As I have written, in 1910, after my great-grandfather died the day before his daughter Betty arrived and before my great-grandmother and her son David arrived, Betty and her brother Isadore lived with their aunt Tillie Rosensweig Strolovitz and her seven children on East 109th Street in New York City. Tillie had arrived with her husband Itic Yankel Srulovici and their three youngest children, Beckie, Pincus and Leah, in late December, 1907. Their four oldest children had left Iasi, Romania, before them: Isidor in 1901, Bertha and Bella in 1906, and David in January, 1907.
Although I have not yet found a ship manifest for Isidor, the oldest child, I do now have manifests for all the other members of the family, having just located David’s last night. Among the many documents I received this week were David’s naturalization papers, which provided his date of arrival and the name of the ship. Although his first name was partially torn off the paper, with a little trick of the trade I learned from Renee, I was able to obtain a copy of the ship manifest as well. David is listed as “…vid Stubowicz” on the manifest, yet another variation on the family name. He named his brother, Israel (presumably Isidor) Stubowicz, as the person paying for his ticket and meeting him in New York. Interestingly, although David’s certificate of arrival has his name as Strubewicz, his petition for naturalization was made under the name David Adler.
I had already found the manifests for Bertha and Bella and for Tillie, Jacob and the other children, and interestingly, every member of the family used some variation of Srulovici/Strubowicz/Strolovitz on the manifests, not Adler. It appears that the Adler name was not used officially by the family until after they came to the United States. Whether Isidor had already adopted it and then the others eventually followed I do not know. In 1910, we know that only David and Isidor were using Adler, but as already discussed, eventually every member of the family was using it at least part of the time.
In addition to David’s naturalization papers, I received several other documents related to the Adler family. (For simplicity sake, I will refer to them as the Adlers, except where the Strolowitz name is relevant for a particular reason.) I had hoped to find something that would help me learn what had happened to Jacob. To recap what I already knew and did not know, I had not found any record of Itic Yankel after the ship manifest of 1907, and family lore said that he had never left Ellis Island. The ship manifest, however, indicated that he was admitted, after being briefly detained for a doctor’s examination of his eyes. There is no record of deportation. I thought perhaps that he had died shortly thereafter, and I ordered the death certificate of the only Jacob Adler I could find who might fit in terms of age and year of death. I now have that certificate, but unfortunately it was not for the correct Jacob Adler. The certificate is for a Jacob Adler from Germany who had been in the US since 1880 at the time of his death in 1910. So I still have no answers to the question of what happened to Jacob, Tillie’s husband. I am awaiting his immigration papers from the National Archives and hope that they will provide some clues.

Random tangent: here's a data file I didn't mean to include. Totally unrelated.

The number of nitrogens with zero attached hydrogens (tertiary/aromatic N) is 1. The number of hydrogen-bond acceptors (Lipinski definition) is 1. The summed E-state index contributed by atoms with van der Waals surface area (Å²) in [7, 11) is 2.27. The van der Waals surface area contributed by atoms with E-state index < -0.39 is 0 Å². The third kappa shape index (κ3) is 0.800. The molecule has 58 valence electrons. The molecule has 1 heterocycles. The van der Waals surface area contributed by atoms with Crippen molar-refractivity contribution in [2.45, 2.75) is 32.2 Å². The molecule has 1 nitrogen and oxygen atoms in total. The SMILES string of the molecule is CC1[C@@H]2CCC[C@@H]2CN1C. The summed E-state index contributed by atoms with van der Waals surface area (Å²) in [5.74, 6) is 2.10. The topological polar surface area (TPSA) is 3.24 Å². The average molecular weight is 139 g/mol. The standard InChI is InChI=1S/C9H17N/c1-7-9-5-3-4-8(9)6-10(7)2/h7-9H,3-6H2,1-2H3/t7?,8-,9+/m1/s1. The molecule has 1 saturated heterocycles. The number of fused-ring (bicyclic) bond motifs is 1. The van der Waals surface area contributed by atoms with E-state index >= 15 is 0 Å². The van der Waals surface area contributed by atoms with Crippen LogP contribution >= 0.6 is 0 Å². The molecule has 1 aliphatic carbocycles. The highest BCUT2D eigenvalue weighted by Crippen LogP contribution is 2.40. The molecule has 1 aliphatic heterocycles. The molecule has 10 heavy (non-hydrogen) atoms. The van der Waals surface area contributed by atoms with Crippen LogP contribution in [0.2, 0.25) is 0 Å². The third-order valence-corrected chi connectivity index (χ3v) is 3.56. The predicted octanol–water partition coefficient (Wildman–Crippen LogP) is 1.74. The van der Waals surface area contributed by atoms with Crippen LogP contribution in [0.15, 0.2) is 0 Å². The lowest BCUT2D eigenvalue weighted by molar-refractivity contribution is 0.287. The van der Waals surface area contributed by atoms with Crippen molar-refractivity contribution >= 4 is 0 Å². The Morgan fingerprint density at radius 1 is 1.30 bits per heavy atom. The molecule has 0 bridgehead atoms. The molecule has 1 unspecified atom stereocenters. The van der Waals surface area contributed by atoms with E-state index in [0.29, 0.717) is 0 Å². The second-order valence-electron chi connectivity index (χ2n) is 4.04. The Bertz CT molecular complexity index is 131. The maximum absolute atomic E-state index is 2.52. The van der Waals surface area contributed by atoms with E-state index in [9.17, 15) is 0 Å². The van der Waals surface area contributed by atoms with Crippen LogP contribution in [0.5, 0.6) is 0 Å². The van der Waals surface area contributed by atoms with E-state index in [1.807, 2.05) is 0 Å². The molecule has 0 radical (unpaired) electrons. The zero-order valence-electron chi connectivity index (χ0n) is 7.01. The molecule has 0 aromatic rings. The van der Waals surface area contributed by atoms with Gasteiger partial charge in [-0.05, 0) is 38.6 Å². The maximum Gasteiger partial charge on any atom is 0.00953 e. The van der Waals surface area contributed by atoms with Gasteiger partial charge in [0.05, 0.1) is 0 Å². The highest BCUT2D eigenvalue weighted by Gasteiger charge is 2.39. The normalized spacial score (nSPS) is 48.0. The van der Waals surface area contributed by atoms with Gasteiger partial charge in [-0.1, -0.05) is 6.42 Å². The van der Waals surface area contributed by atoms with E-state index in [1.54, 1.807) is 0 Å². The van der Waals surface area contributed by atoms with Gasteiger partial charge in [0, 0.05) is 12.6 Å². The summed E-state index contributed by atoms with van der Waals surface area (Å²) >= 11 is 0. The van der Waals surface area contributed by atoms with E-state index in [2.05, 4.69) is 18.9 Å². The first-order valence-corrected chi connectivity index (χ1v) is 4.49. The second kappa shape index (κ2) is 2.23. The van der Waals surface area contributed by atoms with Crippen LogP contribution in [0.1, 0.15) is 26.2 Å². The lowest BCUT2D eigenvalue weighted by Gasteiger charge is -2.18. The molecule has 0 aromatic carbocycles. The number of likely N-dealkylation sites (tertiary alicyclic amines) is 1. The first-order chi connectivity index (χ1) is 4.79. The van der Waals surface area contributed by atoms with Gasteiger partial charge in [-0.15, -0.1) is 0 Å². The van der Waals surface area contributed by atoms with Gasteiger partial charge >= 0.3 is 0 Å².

I had requested several other documents in order to confirm what I assumed was true: that Tillie was the sister of my great-grandmother Gisella Rosensweig and that Itic Yankel Srulovici and Jacob Adler were the same person and the father of all of the seven children. Not surprisingly, they all do confirm one or both of those facts. First, Tillie’s death certificate lists her parents as David and Esther Rosenzweig (no maiden name for Esther, unfortunately), my great-great grandparents, confirming that Tillie was my great-grandmother Gisella’s sister. Her death certificate was witnessed by her son David, signing as Strulowitz, confirming that Yankel Srulovici was his father and not some other husband named Adler. (Tillie is also a Strulowitz on the certificate.)
Second, Isidor’s death certificate confirms that he died young—in 1915 of liver cancer at age 31. Although he is identified as Isidor Adler, his parents’ names are given as Tillie Rosenzweig and Jacob Strulowitz. Bertha’s marriage certificate gives her parents’ names also that way, with Bertha also now using Strulowitz. On the other hand, Leah’s marriage certificate uses Adler and lists her father’s name as simply Jacob (and her mother as Tillie Rosensweig). Finally, David’s death certificate gives his father’s name as Jacob Adler (and David’s name as David Adler), and his mother’s as Tillie Rosensweig. Certainly this is enough documentation to prove that Jacob Adler and Yankel Srulovici were the same person and the father of the seven children.
Thus, many open questions were answered by these latest documents, but there remains still the question of what happened to Jacob Srulovici/Strolovitz/Strulowitz/Adler after he arrived at Ellis Island.
In addition, the marriage certificate of Bertha contains the signature of a Gustav Rosenzweig as a witness to the marriage. Could this be Tillie and Gisella’s brother? Or a nephew? Cousin? And thus begins yet another search for a possible member of the extended Goldschlager-Rosensweig family.